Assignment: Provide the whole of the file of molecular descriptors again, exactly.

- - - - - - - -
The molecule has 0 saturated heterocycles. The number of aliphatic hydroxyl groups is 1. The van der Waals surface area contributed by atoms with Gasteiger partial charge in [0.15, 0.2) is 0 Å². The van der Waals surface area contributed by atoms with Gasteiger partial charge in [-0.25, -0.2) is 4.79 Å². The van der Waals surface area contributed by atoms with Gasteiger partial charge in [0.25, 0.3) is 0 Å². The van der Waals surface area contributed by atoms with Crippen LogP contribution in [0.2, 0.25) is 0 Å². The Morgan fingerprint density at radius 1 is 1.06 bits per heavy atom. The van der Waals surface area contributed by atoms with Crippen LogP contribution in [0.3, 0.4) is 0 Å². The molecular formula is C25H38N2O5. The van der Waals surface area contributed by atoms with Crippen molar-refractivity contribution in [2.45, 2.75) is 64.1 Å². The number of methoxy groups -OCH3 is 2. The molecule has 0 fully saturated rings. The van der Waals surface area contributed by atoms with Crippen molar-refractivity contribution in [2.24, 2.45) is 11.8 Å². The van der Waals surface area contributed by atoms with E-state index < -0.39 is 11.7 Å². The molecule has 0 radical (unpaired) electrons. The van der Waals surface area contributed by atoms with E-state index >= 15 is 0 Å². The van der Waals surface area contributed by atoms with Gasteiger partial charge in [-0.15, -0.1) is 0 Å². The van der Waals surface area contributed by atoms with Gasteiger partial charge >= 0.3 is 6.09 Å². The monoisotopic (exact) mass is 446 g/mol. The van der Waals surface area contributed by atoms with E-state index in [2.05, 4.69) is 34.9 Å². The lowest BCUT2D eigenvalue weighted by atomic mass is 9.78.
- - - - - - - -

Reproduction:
The molecule has 0 saturated heterocycles. The number of aliphatic hydroxyl groups is 1. The van der Waals surface area contributed by atoms with Gasteiger partial charge in [0.15, 0.2) is 0 Å². The van der Waals surface area contributed by atoms with Gasteiger partial charge in [-0.25, -0.2) is 4.79 Å². The van der Waals surface area contributed by atoms with Gasteiger partial charge in [0.25, 0.3) is 0 Å². The van der Waals surface area contributed by atoms with Crippen LogP contribution in [0.2, 0.25) is 0 Å². The Morgan fingerprint density at radius 1 is 1.06 bits per heavy atom. The van der Waals surface area contributed by atoms with Crippen LogP contribution in [0.3, 0.4) is 0 Å². The molecular formula is C25H38N2O5. The van der Waals surface area contributed by atoms with Crippen molar-refractivity contribution in [2.45, 2.75) is 64.1 Å². The number of methoxy groups -OCH3 is 2. The molecule has 0 fully saturated rings. The van der Waals surface area contributed by atoms with Crippen molar-refractivity contribution in [2.24, 2.45) is 11.8 Å². The van der Waals surface area contributed by atoms with E-state index < -0.39 is 11.7 Å². The molecule has 0 radical (unpaired) electrons. The van der Waals surface area contributed by atoms with E-state index >= 15 is 0 Å². The van der Waals surface area contributed by atoms with Gasteiger partial charge in [-0.15, -0.1) is 0 Å². The van der Waals surface area contributed by atoms with Gasteiger partial charge >= 0.3 is 6.09 Å². The monoisotopic (exact) mass is 446 g/mol. The van der Waals surface area contributed by atoms with E-state index in [2.05, 4.69) is 34.9 Å². The lowest BCUT2D eigenvalue weighted by atomic mass is 9.78.